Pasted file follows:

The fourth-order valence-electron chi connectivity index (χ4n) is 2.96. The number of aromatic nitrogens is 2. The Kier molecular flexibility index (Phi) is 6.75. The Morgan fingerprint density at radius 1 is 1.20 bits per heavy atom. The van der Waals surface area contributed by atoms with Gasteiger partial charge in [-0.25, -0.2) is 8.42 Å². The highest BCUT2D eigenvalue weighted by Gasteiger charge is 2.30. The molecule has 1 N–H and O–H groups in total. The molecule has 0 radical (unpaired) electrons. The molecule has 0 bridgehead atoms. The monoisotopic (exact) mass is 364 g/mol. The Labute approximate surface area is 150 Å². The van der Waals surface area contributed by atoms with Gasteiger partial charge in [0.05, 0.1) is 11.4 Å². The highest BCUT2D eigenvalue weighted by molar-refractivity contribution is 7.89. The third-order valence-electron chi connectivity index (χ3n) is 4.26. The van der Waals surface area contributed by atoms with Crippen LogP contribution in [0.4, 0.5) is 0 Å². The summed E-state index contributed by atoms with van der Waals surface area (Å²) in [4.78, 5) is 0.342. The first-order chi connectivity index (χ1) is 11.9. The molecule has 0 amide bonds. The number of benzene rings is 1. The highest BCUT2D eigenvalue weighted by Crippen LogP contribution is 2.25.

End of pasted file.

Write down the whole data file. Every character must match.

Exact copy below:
The fourth-order valence-electron chi connectivity index (χ4n) is 2.96. The number of aromatic nitrogens is 2. The Kier molecular flexibility index (Phi) is 6.75. The Morgan fingerprint density at radius 1 is 1.20 bits per heavy atom. The van der Waals surface area contributed by atoms with Gasteiger partial charge in [-0.25, -0.2) is 8.42 Å². The highest BCUT2D eigenvalue weighted by Gasteiger charge is 2.30. The molecule has 1 N–H and O–H groups in total. The molecule has 0 radical (unpaired) electrons. The molecule has 0 bridgehead atoms. The monoisotopic (exact) mass is 364 g/mol. The Labute approximate surface area is 150 Å². The van der Waals surface area contributed by atoms with Gasteiger partial charge in [0.05, 0.1) is 11.4 Å². The highest BCUT2D eigenvalue weighted by molar-refractivity contribution is 7.89. The third-order valence-electron chi connectivity index (χ3n) is 4.26. The van der Waals surface area contributed by atoms with Crippen LogP contribution in [0.4, 0.5) is 0 Å². The summed E-state index contributed by atoms with van der Waals surface area (Å²) in [4.78, 5) is 0.342. The first-order chi connectivity index (χ1) is 11.9. The molecule has 0 amide bonds. The number of benzene rings is 1. The highest BCUT2D eigenvalue weighted by Crippen LogP contribution is 2.25.